In this Inuit tale, the actions of a hare and a fox change the Arctic forever by creating day and night. In very early times, there was no night or day and words spoken by chance could become real. When a hare and a fox meet and express their longing for light and darkness, their words are too powerful to be denied. Passed orally from storyteller to storyteller for hundreds of years, this beautifully illustrated story weaves together elements of an origin story and a traditional animal tale, giving young readers a window into Inuit mythology.
Rumbolt grew up listening to traditional Inuit stories and customs shared by her family and other elders. Her cadenced retelling of this traditional origin story will help young readers learn how to compromise and problem solve. Lishchenko’s deliberate palette of black and white, plus touches of a few other colors, plays strikingly with negative and positive space and adds a subtle dimension to this story of opponents learning how to coexist. Spare and beautiful.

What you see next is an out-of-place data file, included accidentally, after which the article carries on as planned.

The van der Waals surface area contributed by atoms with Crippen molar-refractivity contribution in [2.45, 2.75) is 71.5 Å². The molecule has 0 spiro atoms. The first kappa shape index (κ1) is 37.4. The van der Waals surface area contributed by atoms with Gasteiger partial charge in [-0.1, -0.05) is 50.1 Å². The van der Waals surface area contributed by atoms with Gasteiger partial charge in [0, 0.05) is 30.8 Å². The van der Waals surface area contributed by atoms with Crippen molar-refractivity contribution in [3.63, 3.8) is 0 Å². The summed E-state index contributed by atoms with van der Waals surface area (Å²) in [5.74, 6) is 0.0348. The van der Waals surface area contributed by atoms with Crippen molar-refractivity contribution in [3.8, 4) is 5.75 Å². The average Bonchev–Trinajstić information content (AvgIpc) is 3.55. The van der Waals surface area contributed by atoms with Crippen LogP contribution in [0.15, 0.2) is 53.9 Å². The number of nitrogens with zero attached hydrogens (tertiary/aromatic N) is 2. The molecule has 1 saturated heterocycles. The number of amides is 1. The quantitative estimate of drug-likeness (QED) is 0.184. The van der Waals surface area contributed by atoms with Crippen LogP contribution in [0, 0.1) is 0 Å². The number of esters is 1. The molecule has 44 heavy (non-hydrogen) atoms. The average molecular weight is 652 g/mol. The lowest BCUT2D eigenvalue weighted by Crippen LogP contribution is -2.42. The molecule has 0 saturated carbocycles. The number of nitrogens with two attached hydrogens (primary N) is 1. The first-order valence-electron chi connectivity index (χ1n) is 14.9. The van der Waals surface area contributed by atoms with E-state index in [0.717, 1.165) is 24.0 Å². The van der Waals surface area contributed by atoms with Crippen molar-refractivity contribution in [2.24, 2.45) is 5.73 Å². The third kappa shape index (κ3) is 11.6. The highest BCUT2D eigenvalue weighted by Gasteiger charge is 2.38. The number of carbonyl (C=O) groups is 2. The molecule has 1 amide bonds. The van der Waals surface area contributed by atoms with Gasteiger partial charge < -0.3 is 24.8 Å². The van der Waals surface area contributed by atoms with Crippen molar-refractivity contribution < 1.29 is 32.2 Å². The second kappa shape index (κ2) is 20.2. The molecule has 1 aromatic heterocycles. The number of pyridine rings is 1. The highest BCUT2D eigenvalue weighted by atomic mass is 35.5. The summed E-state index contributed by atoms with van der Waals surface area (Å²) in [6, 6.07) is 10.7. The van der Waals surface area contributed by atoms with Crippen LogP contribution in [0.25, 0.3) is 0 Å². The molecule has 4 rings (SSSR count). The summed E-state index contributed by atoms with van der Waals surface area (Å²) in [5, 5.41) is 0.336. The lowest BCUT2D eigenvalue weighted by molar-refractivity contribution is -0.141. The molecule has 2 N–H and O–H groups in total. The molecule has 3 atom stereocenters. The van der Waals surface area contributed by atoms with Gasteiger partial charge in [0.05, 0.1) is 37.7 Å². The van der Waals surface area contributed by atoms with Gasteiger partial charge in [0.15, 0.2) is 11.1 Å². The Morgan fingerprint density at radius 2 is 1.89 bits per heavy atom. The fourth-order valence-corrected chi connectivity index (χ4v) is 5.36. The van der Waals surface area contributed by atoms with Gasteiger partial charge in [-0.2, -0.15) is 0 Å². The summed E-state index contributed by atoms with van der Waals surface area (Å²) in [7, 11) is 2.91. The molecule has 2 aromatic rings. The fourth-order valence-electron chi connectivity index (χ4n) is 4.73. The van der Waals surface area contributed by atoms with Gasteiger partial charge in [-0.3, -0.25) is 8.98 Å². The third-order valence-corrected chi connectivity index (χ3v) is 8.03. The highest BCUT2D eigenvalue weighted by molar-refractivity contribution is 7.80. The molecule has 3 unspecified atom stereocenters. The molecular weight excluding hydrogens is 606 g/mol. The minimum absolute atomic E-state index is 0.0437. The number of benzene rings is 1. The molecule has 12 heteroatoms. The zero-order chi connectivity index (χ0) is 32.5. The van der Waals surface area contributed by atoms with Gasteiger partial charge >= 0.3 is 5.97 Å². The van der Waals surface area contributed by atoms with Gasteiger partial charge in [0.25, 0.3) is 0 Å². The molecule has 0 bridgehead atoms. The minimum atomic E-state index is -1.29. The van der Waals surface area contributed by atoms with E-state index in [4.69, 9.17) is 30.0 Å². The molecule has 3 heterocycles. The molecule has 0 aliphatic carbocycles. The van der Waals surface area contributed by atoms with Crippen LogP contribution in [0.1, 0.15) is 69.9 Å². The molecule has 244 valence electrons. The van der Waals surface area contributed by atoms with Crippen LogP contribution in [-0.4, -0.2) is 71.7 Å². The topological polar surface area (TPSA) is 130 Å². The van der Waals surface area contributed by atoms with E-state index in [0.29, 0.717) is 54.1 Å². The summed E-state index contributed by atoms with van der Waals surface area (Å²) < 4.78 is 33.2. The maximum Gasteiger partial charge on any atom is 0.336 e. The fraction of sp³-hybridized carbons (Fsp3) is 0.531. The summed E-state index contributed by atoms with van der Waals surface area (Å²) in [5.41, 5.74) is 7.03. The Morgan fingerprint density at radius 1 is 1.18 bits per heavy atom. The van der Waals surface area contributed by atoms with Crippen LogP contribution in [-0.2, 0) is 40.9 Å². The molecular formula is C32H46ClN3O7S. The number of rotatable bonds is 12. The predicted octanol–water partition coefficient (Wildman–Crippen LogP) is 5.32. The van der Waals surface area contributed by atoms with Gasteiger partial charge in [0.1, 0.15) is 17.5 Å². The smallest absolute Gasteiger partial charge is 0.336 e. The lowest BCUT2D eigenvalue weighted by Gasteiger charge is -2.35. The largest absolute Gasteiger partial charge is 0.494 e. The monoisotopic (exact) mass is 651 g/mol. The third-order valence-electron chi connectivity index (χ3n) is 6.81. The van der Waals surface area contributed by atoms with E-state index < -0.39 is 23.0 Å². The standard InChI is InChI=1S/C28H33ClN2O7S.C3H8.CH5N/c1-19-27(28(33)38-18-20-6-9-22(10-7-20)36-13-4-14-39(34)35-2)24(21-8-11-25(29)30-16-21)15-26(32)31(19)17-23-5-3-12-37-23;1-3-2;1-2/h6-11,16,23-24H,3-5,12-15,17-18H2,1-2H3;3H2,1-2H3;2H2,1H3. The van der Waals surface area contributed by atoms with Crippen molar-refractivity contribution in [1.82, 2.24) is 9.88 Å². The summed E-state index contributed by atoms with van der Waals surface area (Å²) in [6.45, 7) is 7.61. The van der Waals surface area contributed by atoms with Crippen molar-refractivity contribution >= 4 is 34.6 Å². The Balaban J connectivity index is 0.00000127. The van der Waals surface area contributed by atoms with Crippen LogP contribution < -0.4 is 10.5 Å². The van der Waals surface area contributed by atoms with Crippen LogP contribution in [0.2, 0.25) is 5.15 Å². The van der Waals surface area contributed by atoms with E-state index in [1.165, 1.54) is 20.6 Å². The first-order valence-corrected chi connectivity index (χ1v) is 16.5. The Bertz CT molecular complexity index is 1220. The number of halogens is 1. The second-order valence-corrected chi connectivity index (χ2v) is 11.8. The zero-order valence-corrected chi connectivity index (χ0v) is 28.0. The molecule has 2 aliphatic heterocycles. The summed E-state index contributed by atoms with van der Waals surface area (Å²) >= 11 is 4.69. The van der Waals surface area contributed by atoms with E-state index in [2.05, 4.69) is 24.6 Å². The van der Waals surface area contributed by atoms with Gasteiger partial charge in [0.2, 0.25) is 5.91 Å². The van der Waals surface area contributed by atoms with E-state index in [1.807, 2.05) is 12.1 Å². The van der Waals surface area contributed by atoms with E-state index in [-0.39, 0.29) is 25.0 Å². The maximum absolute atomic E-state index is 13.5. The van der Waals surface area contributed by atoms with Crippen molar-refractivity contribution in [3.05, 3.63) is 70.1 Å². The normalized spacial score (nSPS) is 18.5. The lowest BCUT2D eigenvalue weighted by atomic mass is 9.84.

[A] picture book you absolutely must see to believe – the illustrations are absolutely beautiful, and shouldn’t be missed.
This book is a must for every classroom, home, library, business school, legislature, and think-tank on conflict. I hope the United Nations purchase multiple copies! We all need this story of sensitive and nuanced ethical compromises that assure the survival and well-being of those who occupy the land—a shared joint place, a shared ecology and destiny.
A simple story told with mighty text and illustrations, The Origin of Day and Night enlightens about beginnings, people and place